Steny Hoyer, the majority leader in the House, said on Wednesday he was “certainly concerned” by the fact that House Republicans have so far turned 12 blue seats into red, reducing the majority of Democrats on the board and leaving little room for error for President-elect Joe Biden to legislate. pushes its priorities through Congress.
These concerns were compounded by Biden’s election of members of the House to his administration. These members shall be replaced by special elections and vacancies shall be left temporarily. Biden’s latest election was Marcia Fudge, of D-Ohio, head of the Department of Housing and Urban Development.
“I am definitely concerned about leaning the majority. I signaled to the administration early on that I would like to be very careful about the members appointed from Congress, given the proximity of our majority,” Hoyer, D-Md, said.
The veteran lawmaker, however, said he still believes Democrats will be able to take over their priorities, even though the thin edge of their bodies may become a little milder as the administration disfigures members of the House of Representatives.
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“We will be a very unified electorate like we did at last Congress,” Hoyer continued. “In many of our bills, as you probably know, we passed them unanimously without losing democratic votes. And in others [lost] only a few. But I think members will focus on how close the majority is now or in the future. “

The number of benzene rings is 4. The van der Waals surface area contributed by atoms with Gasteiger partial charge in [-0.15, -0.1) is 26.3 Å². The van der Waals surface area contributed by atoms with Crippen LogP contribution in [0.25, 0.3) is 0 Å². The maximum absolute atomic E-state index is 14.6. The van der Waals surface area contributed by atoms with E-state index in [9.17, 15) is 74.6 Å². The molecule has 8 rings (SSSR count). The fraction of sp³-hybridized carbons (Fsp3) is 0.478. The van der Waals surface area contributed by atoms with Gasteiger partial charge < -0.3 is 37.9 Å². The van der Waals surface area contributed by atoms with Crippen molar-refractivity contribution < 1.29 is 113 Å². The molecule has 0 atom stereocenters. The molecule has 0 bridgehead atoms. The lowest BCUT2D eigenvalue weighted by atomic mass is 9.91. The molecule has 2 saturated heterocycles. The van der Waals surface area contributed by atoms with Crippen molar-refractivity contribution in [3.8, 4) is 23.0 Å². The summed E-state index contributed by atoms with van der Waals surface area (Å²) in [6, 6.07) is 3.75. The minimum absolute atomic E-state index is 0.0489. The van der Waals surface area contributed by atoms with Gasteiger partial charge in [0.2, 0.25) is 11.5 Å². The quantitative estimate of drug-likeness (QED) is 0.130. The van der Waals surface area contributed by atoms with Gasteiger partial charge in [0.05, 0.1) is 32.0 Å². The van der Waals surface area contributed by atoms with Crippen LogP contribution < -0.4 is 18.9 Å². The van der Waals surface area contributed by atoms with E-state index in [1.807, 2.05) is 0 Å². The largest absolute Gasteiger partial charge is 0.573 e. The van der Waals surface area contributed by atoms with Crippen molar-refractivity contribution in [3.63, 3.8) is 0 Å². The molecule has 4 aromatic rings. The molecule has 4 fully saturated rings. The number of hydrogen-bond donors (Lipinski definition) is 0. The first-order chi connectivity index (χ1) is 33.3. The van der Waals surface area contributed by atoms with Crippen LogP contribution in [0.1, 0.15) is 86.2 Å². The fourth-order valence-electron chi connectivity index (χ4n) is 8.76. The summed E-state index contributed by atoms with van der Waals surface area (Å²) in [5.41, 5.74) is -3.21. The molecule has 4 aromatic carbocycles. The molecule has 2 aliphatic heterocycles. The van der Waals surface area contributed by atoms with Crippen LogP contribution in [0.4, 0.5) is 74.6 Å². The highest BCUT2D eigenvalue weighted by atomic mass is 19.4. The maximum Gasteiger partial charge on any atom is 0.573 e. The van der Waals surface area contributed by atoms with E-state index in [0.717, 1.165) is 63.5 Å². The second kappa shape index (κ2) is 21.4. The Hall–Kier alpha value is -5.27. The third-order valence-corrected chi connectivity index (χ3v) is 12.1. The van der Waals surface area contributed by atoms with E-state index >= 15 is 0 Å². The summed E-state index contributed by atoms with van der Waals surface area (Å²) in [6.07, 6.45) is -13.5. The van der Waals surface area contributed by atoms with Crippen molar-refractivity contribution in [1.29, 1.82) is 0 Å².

Many Republicans have expressed optimism about the House at the upcoming Congress after winning nine seats on Monday after the GOP is projected to lose double-digit seats before election day. They say they believe they can sometimes form a coalition with moderate Democrats to block progressive priorities or even pass bills.
Kevin McCarthy, the House’s minority leader in California, said “Sunday Morning Futures” at the end of last Sunday that Republicans may be able to “join us with five or six more Democrats, and then we can run.”
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There are still two races that haven’t been invited since Monday, one in Iowa and one in New York. The small margins and challenges in these tournaments prevented Fox News from officially adding seats to the numbers for both parties. As things stand, the majority of Democrats in the House are 222-211, with two uninvited races.
Hoyer also addressed a variety of topics in comments outside the camera, including negotiations on the coronavirus and the fact that a majority of Republicans still disagreed with Biden’s election as elected president.
“It’s time for the President and supporters of the United States to focus on stabilizing our democracy,” Hoyer said. “It’s a very sad scene that we’re assessing.”
Fox News Chad Pergram, Jason Donner and Talia Kaplan contributed to the report.